For at least 118 years, the descendants of Livinia Blackburn Johnson have lived on the land in Northern Virginia that she and some other freed slaves acquired under an 1866 federal law that allowed them to own property.
Now, in a case of Virginia’s future ambitions colliding with its Civil War legacy, the Prince William County neighborhood of mostly elderly African American homeowners is being threatened by plans for a 38-acre computer data center that will be built nearby. The project requires the installation of 100-foot-high towers carrying 230,000-volt power lines through their land.
The State Corporation Commission authorized Dominion Virginia Power in late June to seize land through eminent domain to make room for the towers. For the roughly 30 siblings, distant cousins and some unrelated neighbors who live on about 50 acres along Carver Road, the action means losing the place where they and their ancestors began their long march into the middle class.
“We’ve had good lives here,” said Charles Moore, 83, a great-great-grandson of Johnson who grew up and raised his five children on four acres near a church graveyard where his sisters, mother and grandparents are buried. “I don’t want to go nowhere.”
The two warehouse-sized data center buildings that VAData, a subsidiary of Amazon, plans to build in Haymarket are part of a wave of data center construction that, industry supporters say, will help strengthen the local economy. (Amazon is owned by Jeffrey P. Bezos, owner of The Washington Post.)
Data centers in Northern Virginia — the industry’s national hub — help generate about $5.7 billion in economic activity a year in the region and bring a few hundred million dollars more in annual taxes, according to a 2016 Northern Virginia Technology Council report.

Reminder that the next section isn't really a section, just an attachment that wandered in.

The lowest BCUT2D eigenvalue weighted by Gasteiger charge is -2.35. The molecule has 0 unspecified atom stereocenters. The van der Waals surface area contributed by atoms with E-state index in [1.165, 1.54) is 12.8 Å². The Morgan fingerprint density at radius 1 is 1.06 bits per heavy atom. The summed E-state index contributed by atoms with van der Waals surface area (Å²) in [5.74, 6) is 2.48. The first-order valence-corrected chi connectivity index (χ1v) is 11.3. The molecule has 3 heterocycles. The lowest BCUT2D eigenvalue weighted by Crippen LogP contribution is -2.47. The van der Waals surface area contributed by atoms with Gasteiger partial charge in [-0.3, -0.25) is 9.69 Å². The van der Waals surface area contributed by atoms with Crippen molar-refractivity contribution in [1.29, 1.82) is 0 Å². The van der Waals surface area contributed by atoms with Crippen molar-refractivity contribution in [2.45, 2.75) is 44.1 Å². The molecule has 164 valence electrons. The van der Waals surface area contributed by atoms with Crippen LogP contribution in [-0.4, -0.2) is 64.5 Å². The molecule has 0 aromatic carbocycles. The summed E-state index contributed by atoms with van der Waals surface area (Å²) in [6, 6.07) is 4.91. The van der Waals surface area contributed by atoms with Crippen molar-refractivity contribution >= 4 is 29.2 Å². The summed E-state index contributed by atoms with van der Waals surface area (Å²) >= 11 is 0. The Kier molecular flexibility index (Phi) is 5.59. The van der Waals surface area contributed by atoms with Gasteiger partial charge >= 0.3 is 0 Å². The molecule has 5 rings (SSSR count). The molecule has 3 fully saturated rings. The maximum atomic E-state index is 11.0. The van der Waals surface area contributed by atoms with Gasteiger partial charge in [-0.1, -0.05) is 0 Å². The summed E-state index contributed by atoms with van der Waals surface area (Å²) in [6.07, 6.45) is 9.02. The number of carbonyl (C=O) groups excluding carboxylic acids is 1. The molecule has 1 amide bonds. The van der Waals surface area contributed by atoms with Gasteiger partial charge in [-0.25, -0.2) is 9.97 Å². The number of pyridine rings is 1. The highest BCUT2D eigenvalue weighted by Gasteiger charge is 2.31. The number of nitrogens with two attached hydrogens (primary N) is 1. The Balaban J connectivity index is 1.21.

The mammoth, humming facilities feed Facebook profiles, Google searches and scores of federal agency websites, handling at least 70 percent of the world’s Internet traffic, industry groups say.
Their growing presence has stirred resistance in communities, particularly in cases where a new data center requires adding power lines and cooling systems to meet energy demands. On average, data centers use enough electricity to light up at least 5,000 homes, according to Dominion.
In Loudoun County, home to 70 data centers, complaints about noise and proposed routes for new power lines drove county supervisors last year to require input from residents before facilities are approved. Data center developers must create noise buffers and vary architectural styles as well.
Fairfax County, home to 43 data centers, adopted similar rules last year and requires landscaping for storm water management.
Prince William had no rules in place governing data center construction when the VAData project was launched in 2014 on land the company purchased for $8.6 million. In 2015, the Board of Supervisors created a special zoning category for data centers that aims to protect areas where new power lines would negatively affect surrounding homes, historical resources and local businesses.
“This is a case that we have learned a lot from,” said County Supervisor Jeanine Lawson (R-Brenstville), who represents the Carver Road area and is working with the county attorney to explore ways to stop the route in court. “I certainly want to be a county that welcomes data centers, but the caveat is that they need to go in appropriate locations.”
The U.S. Army Corps of Engineers is reviewing the VAData project because the land sits on the site of the Civil War Battle of Buckland Mills and is surrounded by wetlands, which VAData is seeking to fill as part of the construction. But the federal agency is not considering the potential impacts of the six-mile transmission route Dominion wants to build between Gainesville and a substation planned just outside of Haymarket. It would support a larger data center complex on the VAData site, where one data center is already operating. VAData shares a Seattle address and phone number with Amazon, whose officials did not respond to requests for comment.